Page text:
The UK government recently announced a “credit easing” plan. According to a junior minister the rationale is:
- Small businesses (SMEs) are unable to borrow funds from either the main banks or in the shadow banking markets;
- The UK needs SMEs to thrive in order to drive the economy;
- The Treasury/ Bank of England can raise funds or make guarantees to such businesses, and will do so, in order to fix this problem.
By way of further support, the US precedent has been cited. Yet it has been widely reported that a $528 million loan to a green energy company called Solyndra, guaranteed by US taxpayers, has been written off. It may be less than half of a basis point of the $14 trillion US national debt, but it’s still a lot of money to mere mortals. That company would never have procured the loan but for the US Government’s guarantee.
For Einstein, a hallmark of insanity was the repetition of a failed action in the hope of a different result. Of the various ill-conceived UK government interventions in the banking system, all of which have failed to stimulate the economy, the three worst are probably:
- setting the price of credit (interest rates) to zero. The mistaken thinking was that this should make it cheaper to borrow. Sadly, the policy has had the obvious ancillary effect of maximising the prices of all fixed assets, such as properties and business rents;
- pouring cash into failed banks via QE in the hope that this would be lent to “deserving businesses”;
- nationalising the insolvent RBS and supporting others, yet turning a blind eye to the banks’ loss-making business models which, masked by the EU’s IFRS accounting regime, allow managers to pay themselves bonuses out of losses using the QE cash.
As the CEO of brokers Tullett Prebon, Terry Smith said “If you thought the banks were bad at lending, wait until …the government tries it”.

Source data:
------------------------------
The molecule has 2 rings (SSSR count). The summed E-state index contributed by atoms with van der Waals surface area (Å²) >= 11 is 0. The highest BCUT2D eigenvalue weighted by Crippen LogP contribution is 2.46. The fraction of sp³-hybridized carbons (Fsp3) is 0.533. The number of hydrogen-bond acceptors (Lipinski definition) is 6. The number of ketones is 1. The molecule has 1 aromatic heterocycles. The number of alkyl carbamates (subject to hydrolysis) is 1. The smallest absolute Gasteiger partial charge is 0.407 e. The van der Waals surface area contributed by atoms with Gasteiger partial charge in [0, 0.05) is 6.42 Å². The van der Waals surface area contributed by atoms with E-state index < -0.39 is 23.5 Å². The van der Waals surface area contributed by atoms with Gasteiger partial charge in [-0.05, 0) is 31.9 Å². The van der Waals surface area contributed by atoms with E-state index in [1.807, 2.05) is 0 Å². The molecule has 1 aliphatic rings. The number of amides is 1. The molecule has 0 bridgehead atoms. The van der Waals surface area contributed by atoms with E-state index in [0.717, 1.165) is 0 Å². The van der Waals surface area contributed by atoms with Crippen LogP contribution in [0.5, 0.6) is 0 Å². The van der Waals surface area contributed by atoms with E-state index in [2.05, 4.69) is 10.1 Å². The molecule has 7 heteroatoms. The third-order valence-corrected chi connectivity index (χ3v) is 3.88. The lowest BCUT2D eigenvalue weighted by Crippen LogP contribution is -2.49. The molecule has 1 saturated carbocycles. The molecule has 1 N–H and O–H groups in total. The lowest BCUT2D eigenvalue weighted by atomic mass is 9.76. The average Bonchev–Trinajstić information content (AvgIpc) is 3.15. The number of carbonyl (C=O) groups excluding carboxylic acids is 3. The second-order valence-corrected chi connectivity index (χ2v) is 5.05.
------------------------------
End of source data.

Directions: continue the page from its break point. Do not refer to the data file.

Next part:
Why are Mr Smith and so many others worried that any UK ‘credit easing’ will be a disaster for the taxpayer and fail to channel funding to meritorious borrowers? The answer is that money donated is likely to be less effectively deployed than money lent in search of a profit. Allow me an example from personal experience.
Many moons ago I showed up for the first day of my three year course at Warwick University. I immediately embraced campus life and looked forward to the comfort of my taxpayer-funded accommodation, the conviviality of fellow students, and to relaxing in campus cafes and bars.
Within a few days I heard about one of the University’s main benefactors, Lord Rootes. This generous philanthropist had done a great deal for Warwick. He had donated the funding for a block of luxury student apartments on campus. I soon realised that there was an effective lottery every year for one of these snappy penthouse pads, and one year I passed the official building just as the names of the lucky winners were being posted on a notice board. One or two had been queuing in anticipation, and their whoops of joy that morning surpassed the delirium later expressed by some on my own course who were awarded top-rated degrees.
Lord Rootes also established a research fund. Any Warwick student could apply for a grant to undertake interesting and valuable research during the summer vacation break with a view to making the world a better place.
Call me naïve, or a man of limited horizons, but I never seriously thought of applying. A few ideas flitted across my mind, but I would have felt awful had I won some funding and failed to come up with powerful research that might have helped cure cancer or free innocent prisoners on the death rows of jails located in banana republics.
But not my friend Jim. Unlike me, Jim was a cool dude, tanned and swarthy. He was always invited to the best parties. He did not appear to study very hard, he coasted easily through his course. On one sunny Spring morning I learned that Jim had won that summer’s award. It seemed an astronomical amount, perhaps £10,000 in today’s money. The foundation’s trustees had been bowled over by his proposal to research sponge formations in the Aegean Sea.
When campus reconvened the following October, there was Jim, even more tanned. He had spent the summer Greek island hopping, swimming and scuba diving. He produced a one-line report for the disappointed trustees: “There are no sponges in the Aegean Sea”.
You may seek to distinguish the Rootes trustees’ business model (donations) from the UK’s putative credit easing model (a lending business), but the scepticism of Mr Smith and others reflects concerns that career civil servants will simply not be motivated by an entrepreneurial lender’s zeal to earn a return on funds lent.
If the UK’s credit easing plans materialise, expect taxpayer funds to flow into new businesses aimed at commercially exploiting sponges in the Aegean Sea.
 Oct 4 Wall Street Journal p 8